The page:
HDI Layout Guidelines for HDI PCB board
Besides size reduction, choosing HDI PCBs over traditional PCBs has multiple advantages. High-Density Interconnector circuit boards offer improved signal integrity and the ability to add more components on a smaller board. Thus, it has made possible the innovation of specialized smartphones and computers that we use nowadays.
The smaller size, lesser weight, higher wiring density, and multiple connection pads have made the HDI PCBs more reliable and fast. Thus, its use in healthcare, consumer devices, etc., cannot be ignored.
If you want to create an HDI PCB for your project that has a higher component density, you need to create an HDI layout first. The layout design process is complex compared to conventional PCBs and requires expert knowledge and skills. Let’s discuss the process in detail.
HDI PCB Design Layout Guidelines
When manufacturing an HDI PCB, not all circuit boards require a layout. The layout is only reserved for projects with a higher component density and needs to be fitted on a smaller circuit board, so the routing and spacing are perfect for reliable and efficient performance.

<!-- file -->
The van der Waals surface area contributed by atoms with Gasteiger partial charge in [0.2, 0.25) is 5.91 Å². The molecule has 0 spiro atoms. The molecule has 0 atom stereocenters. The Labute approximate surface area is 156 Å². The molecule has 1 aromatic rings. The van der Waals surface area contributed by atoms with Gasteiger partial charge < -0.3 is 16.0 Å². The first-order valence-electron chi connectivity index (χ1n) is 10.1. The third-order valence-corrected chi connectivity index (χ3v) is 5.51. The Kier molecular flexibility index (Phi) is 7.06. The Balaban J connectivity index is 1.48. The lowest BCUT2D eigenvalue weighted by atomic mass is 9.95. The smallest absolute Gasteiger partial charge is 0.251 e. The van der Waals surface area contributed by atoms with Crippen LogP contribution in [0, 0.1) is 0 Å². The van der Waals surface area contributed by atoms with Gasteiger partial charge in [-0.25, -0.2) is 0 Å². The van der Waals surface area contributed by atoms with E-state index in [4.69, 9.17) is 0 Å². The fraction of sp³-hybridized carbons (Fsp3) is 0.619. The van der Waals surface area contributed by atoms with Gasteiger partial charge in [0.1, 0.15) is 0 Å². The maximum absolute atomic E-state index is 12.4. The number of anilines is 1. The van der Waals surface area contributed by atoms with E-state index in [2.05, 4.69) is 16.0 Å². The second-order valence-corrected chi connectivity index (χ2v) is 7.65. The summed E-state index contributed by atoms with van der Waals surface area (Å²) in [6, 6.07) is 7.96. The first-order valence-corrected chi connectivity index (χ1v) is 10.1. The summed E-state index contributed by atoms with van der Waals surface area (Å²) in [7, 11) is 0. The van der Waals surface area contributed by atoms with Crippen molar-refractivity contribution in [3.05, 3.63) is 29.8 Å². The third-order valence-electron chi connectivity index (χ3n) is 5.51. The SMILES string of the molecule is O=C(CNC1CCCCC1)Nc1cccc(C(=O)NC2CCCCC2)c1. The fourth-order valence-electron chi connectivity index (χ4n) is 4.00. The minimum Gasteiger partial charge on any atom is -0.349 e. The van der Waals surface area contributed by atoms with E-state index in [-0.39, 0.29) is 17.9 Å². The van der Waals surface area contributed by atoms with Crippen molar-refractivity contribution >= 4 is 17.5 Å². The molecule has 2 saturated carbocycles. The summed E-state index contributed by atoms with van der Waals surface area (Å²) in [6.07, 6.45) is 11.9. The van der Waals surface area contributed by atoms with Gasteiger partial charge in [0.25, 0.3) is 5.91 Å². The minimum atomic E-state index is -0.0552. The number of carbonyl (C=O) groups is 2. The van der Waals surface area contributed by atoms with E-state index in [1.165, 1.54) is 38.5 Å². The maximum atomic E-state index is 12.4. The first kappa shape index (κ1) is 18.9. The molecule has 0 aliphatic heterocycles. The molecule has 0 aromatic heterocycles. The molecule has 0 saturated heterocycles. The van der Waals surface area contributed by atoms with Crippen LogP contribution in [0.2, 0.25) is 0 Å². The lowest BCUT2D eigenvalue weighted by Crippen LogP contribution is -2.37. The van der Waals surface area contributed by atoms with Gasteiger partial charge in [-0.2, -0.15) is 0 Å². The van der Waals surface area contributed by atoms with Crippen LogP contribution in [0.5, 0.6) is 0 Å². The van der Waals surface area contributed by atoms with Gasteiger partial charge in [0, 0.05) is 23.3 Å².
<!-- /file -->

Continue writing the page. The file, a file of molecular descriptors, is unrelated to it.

Some of the common practices you will find in an HDI layout are smaller vias, higher layer count, lower signal levels, and thinner traces. For instance, an HDI PCB uses blind, buried, or micro vias. These vias have a smaller diameter and are used for devices with fine-pitch components. Similarly, an HDI has a higher layer count and typically reaches up to 20 or more layers.
Besides these, a few do’s and don’ts in layout design can help you create the perfect HDI PCB layout.
• Depending on the pad size and pitch, the solder clearance values and the spacing requirements can vary. For 1mm BGA devices, it is best to use vias with a smaller diameter when the pitch falls to 0.8mm or more. Blind, buried, and micro vias are perfect for this purpose.
• Even though HDI PCBs have a higher layer count than traditional PCBs, manufacturers still recommend opting for fewer layers because higher layering makes designing and manufacturing complex and increases the project's overall cost.
• To ensure that the signal integrity and routing density do not get affected, you also need to follow some design guidelines for high speed. For example, give importance to trace spacing, limit the use of vias to prevent impedance discontinuity, use shorter trace lengths and equal length of pairs, etc.
• Don’t lay out your components across the entire substrate, and use as minimum space as possible for better routing.
Before you design an HDI PCB, it’s important to check if your manufacturer has the required skills and expertise to make it happen. Also, define a budget beforehand and work and design accordingly.
Besides these basic design guidelines, many other things are necessary for your High-Density Interconnector board layout. Let’s discuss them in detail.
According to the IPC standards, there are 6 stackup types available for HDI PCBs. Types IV, V, and VI are considered unsuitable for HDI PCBs due to complex and costly manufacturing, so we will discuss types I, II, and III.